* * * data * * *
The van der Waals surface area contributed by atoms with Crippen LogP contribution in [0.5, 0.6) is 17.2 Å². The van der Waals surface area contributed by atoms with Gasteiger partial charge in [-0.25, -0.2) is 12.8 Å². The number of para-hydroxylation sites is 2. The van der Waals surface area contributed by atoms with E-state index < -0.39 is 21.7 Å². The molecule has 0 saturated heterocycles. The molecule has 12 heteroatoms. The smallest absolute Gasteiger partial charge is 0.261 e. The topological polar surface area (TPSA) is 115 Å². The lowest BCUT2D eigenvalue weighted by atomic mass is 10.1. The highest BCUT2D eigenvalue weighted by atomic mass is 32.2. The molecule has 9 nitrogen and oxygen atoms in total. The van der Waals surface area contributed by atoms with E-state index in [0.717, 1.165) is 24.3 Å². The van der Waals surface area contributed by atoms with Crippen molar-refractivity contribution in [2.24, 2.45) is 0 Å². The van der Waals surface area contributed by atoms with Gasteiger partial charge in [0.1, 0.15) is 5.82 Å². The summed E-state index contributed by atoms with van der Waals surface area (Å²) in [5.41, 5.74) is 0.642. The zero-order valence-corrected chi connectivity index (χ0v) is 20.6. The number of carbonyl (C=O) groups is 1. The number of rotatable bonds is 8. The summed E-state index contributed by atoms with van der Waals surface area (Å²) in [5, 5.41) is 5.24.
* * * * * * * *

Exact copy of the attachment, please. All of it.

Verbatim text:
The van der Waals surface area contributed by atoms with Crippen LogP contribution in [0.5, 0.6) is 17.2 Å². The van der Waals surface area contributed by atoms with Gasteiger partial charge in [-0.25, -0.2) is 12.8 Å². The number of para-hydroxylation sites is 2. The van der Waals surface area contributed by atoms with E-state index < -0.39 is 21.7 Å². The molecule has 0 saturated heterocycles. The molecule has 12 heteroatoms. The smallest absolute Gasteiger partial charge is 0.261 e. The topological polar surface area (TPSA) is 115 Å². The lowest BCUT2D eigenvalue weighted by atomic mass is 10.1. The highest BCUT2D eigenvalue weighted by atomic mass is 32.2. The molecule has 9 nitrogen and oxygen atoms in total. The van der Waals surface area contributed by atoms with E-state index in [0.717, 1.165) is 24.3 Å². The van der Waals surface area contributed by atoms with Crippen molar-refractivity contribution in [2.24, 2.45) is 0 Å². The van der Waals surface area contributed by atoms with Gasteiger partial charge in [0.1, 0.15) is 5.82 Å². The summed E-state index contributed by atoms with van der Waals surface area (Å²) in [5.41, 5.74) is 0.642. The zero-order valence-corrected chi connectivity index (χ0v) is 20.6. The number of carbonyl (C=O) groups is 1. The number of rotatable bonds is 8. The summed E-state index contributed by atoms with van der Waals surface area (Å²) in [5, 5.41) is 5.24.